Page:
4. The Shari-zu Secret
Shari-zu, a blend of sugar, salt, and rice vinegar, is the key to perfectly seasoned sushi rice. When stocking ingredients, remember to select unseasoned rice vinegar (steer clear of the pre-seasoned variety) so you can control the amount of sugar and salt. To make enough shari-zu for 2 cups of raw sushi rice, whisk together 4 tablespoons unseasoned rice vinegar with 8 teaspoons sugar and 1 teaspoon salt until dissolved.
Transfer the cooked sushi rice to a hangiri (a Japanese cedar rice tub) or a wooden bowl. A stainless steel or glass dish will also do the trick, but wood is best because it absorbs moisture from the rice. Use a rice paddle or wooden spoon to spread out the rice and break up any big clumps, and then drizzle it with the shari-zu. Fold the rice over itself to fully incorporate the shari-zu, but be careful not to mash the grains. Traditionally, you would have an assistant fanning the rice as you fold it, but whether or not you have a helping hand, the goal is to continue folding the rice until it stops releasing steam. Once you've reached this point, cover the rice with a damp towel as you prepare your fillings.
See also: 10 Outrageous Pies
5. Fine-Tune Your Fillings
Less is always more when it comes to fillings, so as you plan what to wrap up in your roll, think minimal and trade America's all-you-can eat mentality for a refined and balanced Japanese aesthetic. Thin strips of cucumbers, scallions, daikon radishes, avocado, and other veggies are suitable for sushi, as are prepared seafood such as crabmeat, smoked salmon, cooked wild shrimp, and cooked eel. You'll want a total of about 1 pound of fillings to make 10 maki (roughly 1/4 pound each of crabmeat, avocado, salmon, and cucumbers, for example). Cut ingredients into long, thin strips about the size of a pencil.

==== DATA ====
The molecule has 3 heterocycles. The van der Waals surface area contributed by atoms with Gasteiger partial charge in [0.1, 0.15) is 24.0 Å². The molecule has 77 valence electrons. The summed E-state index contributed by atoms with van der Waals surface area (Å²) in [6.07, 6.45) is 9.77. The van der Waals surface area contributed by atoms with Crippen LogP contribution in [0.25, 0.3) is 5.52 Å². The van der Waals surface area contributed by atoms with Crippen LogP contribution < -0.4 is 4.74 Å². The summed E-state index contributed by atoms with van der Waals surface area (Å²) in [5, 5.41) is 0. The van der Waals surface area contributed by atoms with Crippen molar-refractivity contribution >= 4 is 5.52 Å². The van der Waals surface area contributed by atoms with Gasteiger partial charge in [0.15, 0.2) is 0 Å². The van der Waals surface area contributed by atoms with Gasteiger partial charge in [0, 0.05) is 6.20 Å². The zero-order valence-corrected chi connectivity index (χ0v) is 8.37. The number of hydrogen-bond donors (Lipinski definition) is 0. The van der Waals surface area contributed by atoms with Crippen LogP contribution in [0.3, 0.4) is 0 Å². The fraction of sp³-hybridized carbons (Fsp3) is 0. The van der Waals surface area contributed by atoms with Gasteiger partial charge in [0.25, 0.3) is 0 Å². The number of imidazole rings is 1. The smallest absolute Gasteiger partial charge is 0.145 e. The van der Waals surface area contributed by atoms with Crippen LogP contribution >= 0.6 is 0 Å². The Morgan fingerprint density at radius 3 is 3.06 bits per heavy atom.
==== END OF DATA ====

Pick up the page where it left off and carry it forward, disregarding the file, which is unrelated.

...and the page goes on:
If you're opting for raw fish, always purchase it from a reputable market and buy only fish that's specifically marked for sushi use. Keep in mind, however, that what American distributors consider "sushi grade" may not meet the standards of thoroughly trained sushi professionals. For safety, we recommend using prepared seafood instead.
6. Set Up for Success
Sushi-making is a fun and creative process that works best in a well-organized work space. Begin by wrapping a bamboo sushi-rolling mat in plastic wrap, for efficient cleanup later. Set aside halved sheets of nori on a waterproof surface, and place a platter or plate nearby to serve as a clean landing spot for your finished rolls. Mix up some pungent wasabi by combining 2 tablespoons of wasabi powder with just enough water to make a thick paste. Finally, fill a small bowl with warm water and add a splash of unseasoned rice vinegar. This mixture, known as te-zu, is used to dip your hands in before handling the rice. Don't skip the te-zu step, or you'll end up with rice-coated hands, making it hard to cleanly roll out your sushi.
7. The Right Way to Roll